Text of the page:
Naiad (schooner), Lubec, Me.; Walter Kennedy, master. Presented frontier license (heretofore acceptable) on arriving at St. George, New Brunswick, but collector would not recognize same. Was compelled to return to Eastport and clear under register before being allowed to purchase herring, thus losing our trip. (From statements of Walter Kennedy, master, Lubec, Me.)
Louisa A. Grant (schooner), Provincetown, Mass.; Joseph Hatch, jr., master. Took permit to touch and trade. Arrived at St. Peters, Cape Breton, in afternoon of the 19th May, 1886. Entered and cleared according to law. Was obliged to take inexperienced men, at their own prices, to complete fishing crew to get to sea before the arrival of a seizing officer, who had started from Straits of Canso at 5 o’clock same afternoon in search of vessel, having been advised by telegraph of shipping of men. (From statements of Joseph Hatch, jr., owner and master, Provincetown, Mass.)
Lottie E. Hopkins (schooner), Vinal Haven, Me.; Emery J. Hopkins, master. Refused permission to buy any article of food in Canadian ports. Obtained shelter in harbors only by entering at custom-house. (From statement of Emery J. Hopkins, owner and master, North Haven, Me.)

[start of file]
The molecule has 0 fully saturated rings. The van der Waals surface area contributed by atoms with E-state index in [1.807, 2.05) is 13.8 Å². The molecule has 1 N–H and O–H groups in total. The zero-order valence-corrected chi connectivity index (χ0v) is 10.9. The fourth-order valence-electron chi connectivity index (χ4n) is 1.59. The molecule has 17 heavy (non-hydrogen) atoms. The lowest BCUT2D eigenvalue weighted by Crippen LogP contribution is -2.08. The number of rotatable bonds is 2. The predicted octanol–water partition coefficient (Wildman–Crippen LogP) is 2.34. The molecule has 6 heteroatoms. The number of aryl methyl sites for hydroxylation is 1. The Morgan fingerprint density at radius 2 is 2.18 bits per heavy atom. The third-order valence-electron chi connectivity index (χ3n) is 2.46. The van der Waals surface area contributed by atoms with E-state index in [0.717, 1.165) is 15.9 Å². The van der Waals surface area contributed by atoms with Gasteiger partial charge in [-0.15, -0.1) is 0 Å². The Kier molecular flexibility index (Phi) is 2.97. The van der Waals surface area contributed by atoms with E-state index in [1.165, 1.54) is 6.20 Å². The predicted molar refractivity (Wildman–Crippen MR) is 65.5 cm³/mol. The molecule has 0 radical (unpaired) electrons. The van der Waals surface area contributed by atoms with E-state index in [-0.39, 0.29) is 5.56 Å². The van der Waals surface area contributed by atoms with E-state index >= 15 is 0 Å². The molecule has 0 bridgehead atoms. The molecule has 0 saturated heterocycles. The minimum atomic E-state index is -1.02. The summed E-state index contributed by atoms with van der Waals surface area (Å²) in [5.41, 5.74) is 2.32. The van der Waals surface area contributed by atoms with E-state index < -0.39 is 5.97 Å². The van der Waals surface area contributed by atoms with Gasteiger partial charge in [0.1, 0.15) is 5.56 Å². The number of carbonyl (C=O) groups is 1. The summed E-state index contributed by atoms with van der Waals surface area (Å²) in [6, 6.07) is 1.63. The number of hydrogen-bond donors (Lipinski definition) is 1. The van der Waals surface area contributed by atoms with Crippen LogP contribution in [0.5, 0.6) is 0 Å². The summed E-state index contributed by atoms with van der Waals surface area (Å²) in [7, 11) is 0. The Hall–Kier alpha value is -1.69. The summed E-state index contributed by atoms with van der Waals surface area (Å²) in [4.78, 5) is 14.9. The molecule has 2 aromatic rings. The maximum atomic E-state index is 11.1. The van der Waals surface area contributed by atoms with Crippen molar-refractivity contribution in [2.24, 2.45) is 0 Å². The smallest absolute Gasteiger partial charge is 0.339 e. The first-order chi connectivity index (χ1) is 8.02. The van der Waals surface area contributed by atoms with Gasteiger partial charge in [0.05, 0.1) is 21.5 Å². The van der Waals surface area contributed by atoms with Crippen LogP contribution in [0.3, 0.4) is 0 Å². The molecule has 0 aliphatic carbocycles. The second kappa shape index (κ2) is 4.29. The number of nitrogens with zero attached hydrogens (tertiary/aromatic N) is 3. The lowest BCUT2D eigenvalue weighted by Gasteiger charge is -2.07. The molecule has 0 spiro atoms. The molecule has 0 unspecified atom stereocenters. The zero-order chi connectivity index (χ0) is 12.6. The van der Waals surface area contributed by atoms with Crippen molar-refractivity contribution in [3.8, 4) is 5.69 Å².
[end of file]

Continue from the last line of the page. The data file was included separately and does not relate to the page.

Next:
Florine F. Nickerson (schooner), Chatham, Mass.; Nathaniel E. Eldridge, master. Engaged fishermen for vessel at Liverpool, Nova Scotia, but action of Canadian Government necessitated their transportation to the United States, and loss of time to vessel while awaiting their arrival; otherwise would have called for them on way to fishing grounds. Returning touched at Liverpool, but immediately on anchoring Canadian officials came aboard and refused permission for men to go ashore. Captain at once signified his intention of immediately proceeding on passage, but officer prevented his departure until he had reported at custom-house, vessel being thereby detained two days. (From statements of Kendrick & Bearse, owners, South Harwich, Mass.)